Section 179 Deductions. For qualifying property placed in service in tax years beginning in 2023, the maximum allowable Section 179 deduction is $1.16 million. Most types of personal property used for business are eligible for Section 179 deductions, and off-the-shelf software costs are eligible too.

Section 179 deductions also can be claimed for certain real property expenditures called Qualified Improvement Property (QIP), up to the maximum annual Section 179 deduction allowance ($1.16 million for tax years beginning in 2023). There is no separate Section 179 deduction limit for QIP expenditures, so Section 179 deductions claimed for QIP reduce the maximum Section 179 deduction allowance dollar for dollar.

Note: QIP includes any improvement to an interior portion of a nonresidential building that is placed in service after the date the building is first placed in service, except for expenditures attributable to the enlargement of the building, any elevator or escalator, or the building’s internal structural framework.

Note that Section 179 deductions also can be claimed for qualified expenditures for roofs, HVAC equipment, fire protection and alarm systems, and security systems for nonresidential real property. To qualify, these items must be placed in service after the nonresidential building has been placed in service.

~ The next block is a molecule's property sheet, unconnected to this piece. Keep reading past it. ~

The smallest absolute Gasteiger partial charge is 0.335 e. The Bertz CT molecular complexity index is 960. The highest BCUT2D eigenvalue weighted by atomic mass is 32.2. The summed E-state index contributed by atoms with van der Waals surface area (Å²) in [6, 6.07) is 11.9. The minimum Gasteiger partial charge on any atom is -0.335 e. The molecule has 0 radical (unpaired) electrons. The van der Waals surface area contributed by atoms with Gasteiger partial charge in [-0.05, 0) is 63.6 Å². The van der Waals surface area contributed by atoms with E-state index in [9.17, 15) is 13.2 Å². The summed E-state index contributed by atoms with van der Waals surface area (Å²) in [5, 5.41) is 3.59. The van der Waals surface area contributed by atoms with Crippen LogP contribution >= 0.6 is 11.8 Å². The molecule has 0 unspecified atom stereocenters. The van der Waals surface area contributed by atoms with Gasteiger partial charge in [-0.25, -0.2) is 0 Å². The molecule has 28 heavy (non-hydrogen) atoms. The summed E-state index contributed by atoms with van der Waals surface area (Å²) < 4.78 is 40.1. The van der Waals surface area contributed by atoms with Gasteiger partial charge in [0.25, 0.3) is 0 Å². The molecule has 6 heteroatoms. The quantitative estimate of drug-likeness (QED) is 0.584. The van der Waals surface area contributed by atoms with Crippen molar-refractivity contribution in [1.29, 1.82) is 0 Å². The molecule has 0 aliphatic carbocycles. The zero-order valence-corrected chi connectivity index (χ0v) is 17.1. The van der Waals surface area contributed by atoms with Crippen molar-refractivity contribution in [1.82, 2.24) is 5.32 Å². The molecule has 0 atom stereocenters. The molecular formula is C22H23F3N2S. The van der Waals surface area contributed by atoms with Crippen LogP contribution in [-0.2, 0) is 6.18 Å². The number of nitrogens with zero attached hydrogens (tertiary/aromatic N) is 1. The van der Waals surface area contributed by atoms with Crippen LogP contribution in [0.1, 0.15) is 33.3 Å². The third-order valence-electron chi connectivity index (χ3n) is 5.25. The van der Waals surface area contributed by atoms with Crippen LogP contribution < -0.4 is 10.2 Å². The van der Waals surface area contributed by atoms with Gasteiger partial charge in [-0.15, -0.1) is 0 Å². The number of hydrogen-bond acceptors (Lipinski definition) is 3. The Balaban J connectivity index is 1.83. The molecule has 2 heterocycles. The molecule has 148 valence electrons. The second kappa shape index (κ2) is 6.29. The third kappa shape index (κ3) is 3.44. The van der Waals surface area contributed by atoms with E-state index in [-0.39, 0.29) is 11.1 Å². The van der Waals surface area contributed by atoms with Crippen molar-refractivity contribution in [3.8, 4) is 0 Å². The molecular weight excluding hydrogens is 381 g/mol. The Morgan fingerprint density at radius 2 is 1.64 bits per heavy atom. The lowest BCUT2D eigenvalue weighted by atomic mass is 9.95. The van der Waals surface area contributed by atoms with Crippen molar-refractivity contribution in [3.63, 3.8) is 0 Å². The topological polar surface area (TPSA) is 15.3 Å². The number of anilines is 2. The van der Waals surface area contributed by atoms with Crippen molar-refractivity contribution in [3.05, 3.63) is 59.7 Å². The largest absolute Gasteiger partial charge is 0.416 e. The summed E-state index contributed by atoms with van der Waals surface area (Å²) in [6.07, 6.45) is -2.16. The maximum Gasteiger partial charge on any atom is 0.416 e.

Warning: Section 179 deductions can’t cause an overall business tax loss, and deductions are phased out if too much qualifying property is placed in service in the tax year. The Section 179 deduction limitation rules can get really tricky if you own an interest in a pass-through business entity (partnership, LLC treated as a partnership for tax purposes, or S corporation). 

First-year Bonus Depreciation. 80% of the first-year bonus depreciation is available for qualified new and used property that is acquired and placed in service in calendar-year 2023. That means your business might be able to write off 80% of the cost of some or all of your 2023 asset additions on this year’s return. However, you should generally write off as much as you can via Section 179 deductions before taking advantage of 80% first-year bonus depreciation.